As for the topic:  I think its actually very cool how the relationship between these two men as brothers was magnified by the presence of Christ.  Look at the icon, the brothers are HUGE in there, but Christ is very small.  Hence, he is magnifying them as brothers.  Just a thought...
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« Reply #14 on: June 04, 2006, 11:39:57 PM »

Not to nitpick but I was not particularly happy with his assessment of "Friendship" love.ÂÂ  I really don't think it defines too well.ÂÂ  In fact, that's the whole problem.ÂÂ  He's trying to solidify a definition, and I think he goes too far.ÂÂ  

I wonder whether "friendship" is different depending on culture.  Lewis' ideas on it follow along with his relating to his friends like the Inklings, for example.

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« Reply #15 on: June 06, 2006, 09:37:27 AM »

I'm not sure who the Inklings are....clarification would be good.  Wasn't there a thread about Lewis and his books?  Maybe we can take this there, cuz I have some more things to say about it but no time right now...

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« Reply #16 on: June 06, 2006, 10:33:05 AM »

The Inklings were a group of friends that met during the 30's and 40's to discuss what they were writing, read their latest aloud or just have conversation.  The three most famous were J. R. R. Tolkien, C. S. Lewis and Charles Williams.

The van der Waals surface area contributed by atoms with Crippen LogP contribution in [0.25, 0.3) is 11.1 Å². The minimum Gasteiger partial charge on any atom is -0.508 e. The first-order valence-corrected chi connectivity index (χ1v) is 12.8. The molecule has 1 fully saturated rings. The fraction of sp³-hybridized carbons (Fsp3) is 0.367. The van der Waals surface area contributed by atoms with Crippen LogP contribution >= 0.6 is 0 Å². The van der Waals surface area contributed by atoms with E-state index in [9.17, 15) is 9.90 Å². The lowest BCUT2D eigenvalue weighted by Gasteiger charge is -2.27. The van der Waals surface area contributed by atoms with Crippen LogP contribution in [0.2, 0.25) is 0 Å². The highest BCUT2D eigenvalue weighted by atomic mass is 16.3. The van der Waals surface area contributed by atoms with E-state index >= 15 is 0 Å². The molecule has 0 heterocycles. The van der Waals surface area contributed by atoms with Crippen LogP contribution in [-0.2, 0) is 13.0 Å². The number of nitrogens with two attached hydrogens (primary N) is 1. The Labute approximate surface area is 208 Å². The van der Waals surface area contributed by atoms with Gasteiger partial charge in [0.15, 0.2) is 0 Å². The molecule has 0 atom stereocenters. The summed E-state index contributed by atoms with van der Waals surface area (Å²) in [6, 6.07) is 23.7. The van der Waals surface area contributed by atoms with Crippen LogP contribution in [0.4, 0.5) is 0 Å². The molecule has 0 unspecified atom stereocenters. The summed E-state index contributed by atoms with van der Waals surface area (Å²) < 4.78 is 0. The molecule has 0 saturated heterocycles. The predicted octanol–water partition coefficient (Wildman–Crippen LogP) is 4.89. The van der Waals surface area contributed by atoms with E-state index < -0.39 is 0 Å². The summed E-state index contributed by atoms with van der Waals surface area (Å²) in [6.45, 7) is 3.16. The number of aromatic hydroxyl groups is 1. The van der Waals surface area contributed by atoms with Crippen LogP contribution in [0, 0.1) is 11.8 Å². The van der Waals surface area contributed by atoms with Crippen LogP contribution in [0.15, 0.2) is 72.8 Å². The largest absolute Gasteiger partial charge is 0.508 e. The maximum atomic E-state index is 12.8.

Here is a link to a Mythopoeic Society overview page on them:

http://www.mythsoc.org/inklings.html#others

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« Reply #17 on: June 06, 2006, 01:27:50 PM »

Thanks for the link! 

What about Sergius and Bachus though.... Wink
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« Reply #18 on: June 06, 2006, 01:58:16 PM »

Well, off the cuff, I don't know anything about Sergius and Bacchus in particular, but the Icon you posted looks like it is depecting the Byzantine rite of adelphopoiia, lit. "brother-making." This was a rite that became somewhat popular in the 12th through 16th centuries in most Byzantine-influenced Churches throughout the Balkans and in the Byzantine-influenced areas of Italy.

Lots of modern scholars like to make much of the fact that "brother-making" = gay marriage, but this seems little more than a serious case of projection, considering the actual text of the rite and Balkan ideas of "brotherhood." It all makes a lot of heterosexual sense within the context of Balkan blood-feuds and Byzantine penchants for blessing everything.